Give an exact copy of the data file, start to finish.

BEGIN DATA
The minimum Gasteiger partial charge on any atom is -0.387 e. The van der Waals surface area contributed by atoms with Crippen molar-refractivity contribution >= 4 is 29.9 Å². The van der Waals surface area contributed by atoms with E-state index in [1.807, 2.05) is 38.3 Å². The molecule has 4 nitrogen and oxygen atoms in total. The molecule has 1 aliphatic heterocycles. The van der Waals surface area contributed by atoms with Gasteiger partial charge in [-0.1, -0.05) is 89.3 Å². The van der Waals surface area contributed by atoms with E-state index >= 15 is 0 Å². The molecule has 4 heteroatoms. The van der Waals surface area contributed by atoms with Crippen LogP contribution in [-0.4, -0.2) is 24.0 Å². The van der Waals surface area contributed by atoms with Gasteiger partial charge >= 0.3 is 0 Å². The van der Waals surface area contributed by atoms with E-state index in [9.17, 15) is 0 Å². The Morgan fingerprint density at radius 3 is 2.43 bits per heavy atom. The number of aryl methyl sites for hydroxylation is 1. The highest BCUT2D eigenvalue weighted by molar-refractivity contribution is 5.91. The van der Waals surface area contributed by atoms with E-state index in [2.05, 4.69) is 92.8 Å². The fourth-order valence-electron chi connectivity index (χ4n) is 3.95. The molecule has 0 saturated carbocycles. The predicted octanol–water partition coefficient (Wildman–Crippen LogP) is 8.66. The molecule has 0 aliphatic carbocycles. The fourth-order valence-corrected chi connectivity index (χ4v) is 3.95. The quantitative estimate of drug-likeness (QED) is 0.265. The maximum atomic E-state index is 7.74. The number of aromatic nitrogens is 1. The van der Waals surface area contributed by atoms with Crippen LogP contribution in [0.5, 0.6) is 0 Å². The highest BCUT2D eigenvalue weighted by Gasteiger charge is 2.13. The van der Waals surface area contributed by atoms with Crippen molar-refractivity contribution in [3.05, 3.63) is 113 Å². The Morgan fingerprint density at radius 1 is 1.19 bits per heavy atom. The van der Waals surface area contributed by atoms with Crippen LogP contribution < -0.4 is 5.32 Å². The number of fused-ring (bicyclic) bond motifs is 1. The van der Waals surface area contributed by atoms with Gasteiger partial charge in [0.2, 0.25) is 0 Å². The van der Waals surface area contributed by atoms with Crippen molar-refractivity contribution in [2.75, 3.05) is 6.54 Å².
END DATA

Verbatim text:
The minimum Gasteiger partial charge on any atom is -0.387 e. The van der Waals surface area contributed by atoms with Crippen molar-refractivity contribution >= 4 is 29.9 Å². The van der Waals surface area contributed by atoms with E-state index in [1.807, 2.05) is 38.3 Å². The molecule has 4 nitrogen and oxygen atoms in total. The molecule has 1 aliphatic heterocycles. The van der Waals surface area contributed by atoms with Gasteiger partial charge in [-0.1, -0.05) is 89.3 Å². The van der Waals surface area contributed by atoms with E-state index >= 15 is 0 Å². The molecule has 4 heteroatoms. The van der Waals surface area contributed by atoms with Crippen LogP contribution in [-0.4, -0.2) is 24.0 Å². The van der Waals surface area contributed by atoms with Gasteiger partial charge >= 0.3 is 0 Å². The van der Waals surface area contributed by atoms with E-state index in [9.17, 15) is 0 Å². The Morgan fingerprint density at radius 3 is 2.43 bits per heavy atom. The number of aryl methyl sites for hydroxylation is 1. The highest BCUT2D eigenvalue weighted by molar-refractivity contribution is 5.91. The van der Waals surface area contributed by atoms with E-state index in [2.05, 4.69) is 92.8 Å². The fourth-order valence-electron chi connectivity index (χ4n) is 3.95. The molecule has 0 saturated carbocycles. The predicted octanol–water partition coefficient (Wildman–Crippen LogP) is 8.66. The molecule has 0 aliphatic carbocycles. The fourth-order valence-corrected chi connectivity index (χ4v) is 3.95. The quantitative estimate of drug-likeness (QED) is 0.265. The maximum atomic E-state index is 7.74. The number of aromatic nitrogens is 1. The van der Waals surface area contributed by atoms with Crippen LogP contribution in [0.5, 0.6) is 0 Å². The highest BCUT2D eigenvalue weighted by Gasteiger charge is 2.13. The van der Waals surface area contributed by atoms with Crippen molar-refractivity contribution in [3.05, 3.63) is 113 Å². The Morgan fingerprint density at radius 1 is 1.19 bits per heavy atom. The van der Waals surface area contributed by atoms with Crippen LogP contribution < -0.4 is 5.32 Å². The number of fused-ring (bicyclic) bond motifs is 1. The van der Waals surface area contributed by atoms with Gasteiger partial charge in [0.2, 0.25) is 0 Å². The van der Waals surface area contributed by atoms with Crippen molar-refractivity contribution in [2.75, 3.05) is 6.54 Å².